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Issue 593, 23 February 2016 

In this issue: 


Electronic disclosure: refinements to ASIC relief 

ASIC has refined the relief issued last year to facilitate the delivery of financial services disclosure materials electronically. 

As outlined in ASFA Action issue 577, ASIC issued Regulatory Guide 221 Facilitating digital financial services disclosure in July 2015, along with two new legislative instruments. 

In particular, Instrument 2015/647 enabled a provider to make financial service disclosures electronically to investors, provided it had first sent a notice to the investor of its intention to do so, and the investor had not opted out within seven days of receiving disclosures electronically. 

ASIC has now issued ASIC Corporations (Amendment) Instrument 2016/103, which amends Instrument 2015/647 by: 

  1. simplifying the disclosure notification involved in the ‘publish and notify’ method of disclosure where the provider does not intend to issue a disclosure within the first seven days 
  1. enabling default superannuation fund trustees to use the ‘publish and notify’ method of disclosure, using an employer provided electronic address, in relation to a number of specific prescribed disclosures. These include product disclosure statements, periodic statements, annual fund information, disclosures about material changes and significant events, and disclosures to former holders of a superannuation product 
  1. ensuring that successor funds can use an employer provided email address that was provided to a predecessor fund. 

The amendments commenced on 19 February 2016. 


Selecting a default fund: ASIC guidance to employers 

ASIC has updated its MoneySmart website to provide new guidance to employers about selecting a default superannuation fund for employees.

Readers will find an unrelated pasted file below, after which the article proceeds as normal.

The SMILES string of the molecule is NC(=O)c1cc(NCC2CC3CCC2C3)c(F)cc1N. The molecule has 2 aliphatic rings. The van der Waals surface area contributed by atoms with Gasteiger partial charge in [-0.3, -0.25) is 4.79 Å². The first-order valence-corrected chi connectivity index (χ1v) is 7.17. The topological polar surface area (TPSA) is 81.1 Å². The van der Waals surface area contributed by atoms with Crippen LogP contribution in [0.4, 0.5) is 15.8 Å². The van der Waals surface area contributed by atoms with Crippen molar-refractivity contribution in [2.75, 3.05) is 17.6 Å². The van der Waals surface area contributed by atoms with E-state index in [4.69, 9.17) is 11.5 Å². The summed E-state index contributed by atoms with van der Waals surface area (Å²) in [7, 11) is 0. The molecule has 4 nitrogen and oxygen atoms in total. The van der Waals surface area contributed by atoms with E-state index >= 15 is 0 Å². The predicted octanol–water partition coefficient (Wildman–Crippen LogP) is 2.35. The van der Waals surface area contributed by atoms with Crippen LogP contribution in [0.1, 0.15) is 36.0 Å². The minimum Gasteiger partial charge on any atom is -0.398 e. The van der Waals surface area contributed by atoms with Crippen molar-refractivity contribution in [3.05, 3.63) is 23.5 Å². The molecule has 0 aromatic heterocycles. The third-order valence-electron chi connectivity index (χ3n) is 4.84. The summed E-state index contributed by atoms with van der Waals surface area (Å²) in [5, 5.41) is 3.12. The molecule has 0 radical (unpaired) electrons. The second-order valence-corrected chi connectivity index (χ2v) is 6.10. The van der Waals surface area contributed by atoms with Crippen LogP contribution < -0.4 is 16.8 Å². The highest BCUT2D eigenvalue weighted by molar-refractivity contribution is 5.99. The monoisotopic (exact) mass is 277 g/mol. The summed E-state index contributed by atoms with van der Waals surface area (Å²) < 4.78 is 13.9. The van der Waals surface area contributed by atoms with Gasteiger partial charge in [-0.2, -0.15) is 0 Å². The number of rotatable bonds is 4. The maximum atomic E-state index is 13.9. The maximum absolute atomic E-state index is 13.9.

The updated information encourages employers to consider a range of factors when deciding about a default fund for employees, including fees, investment options offered, fund performance and insurance. 

ASIC Commissioner, Greg Tanzer, said ASIC is also encouraging employers to be very wary of trustees offering them inducements to pick their funds. “Employers should not choose a default fund on the basis of an inducement. I strongly encourage employers who are concerned they may have been offered an inducement that is illegal to contact ASIC”. 

The guidance follows a review of some retail and industry super trustees to assess their compliance with s68A of the Superannuation Industry (Supervision) Act 1993. Section 68A prohibits a trustee from engaging in certain conduct in relation to fund membership, including giving or offering to an employer an inducement on the condition that one or more of their employees becomes a member of the fund. 

ASIC has indicated that it will continue to monitor the area of employer inducements and may consider undertaking shadow shopping exercises to gain a better understanding of the employer experience when dealing with superannuation trustees and their associated businesses. 


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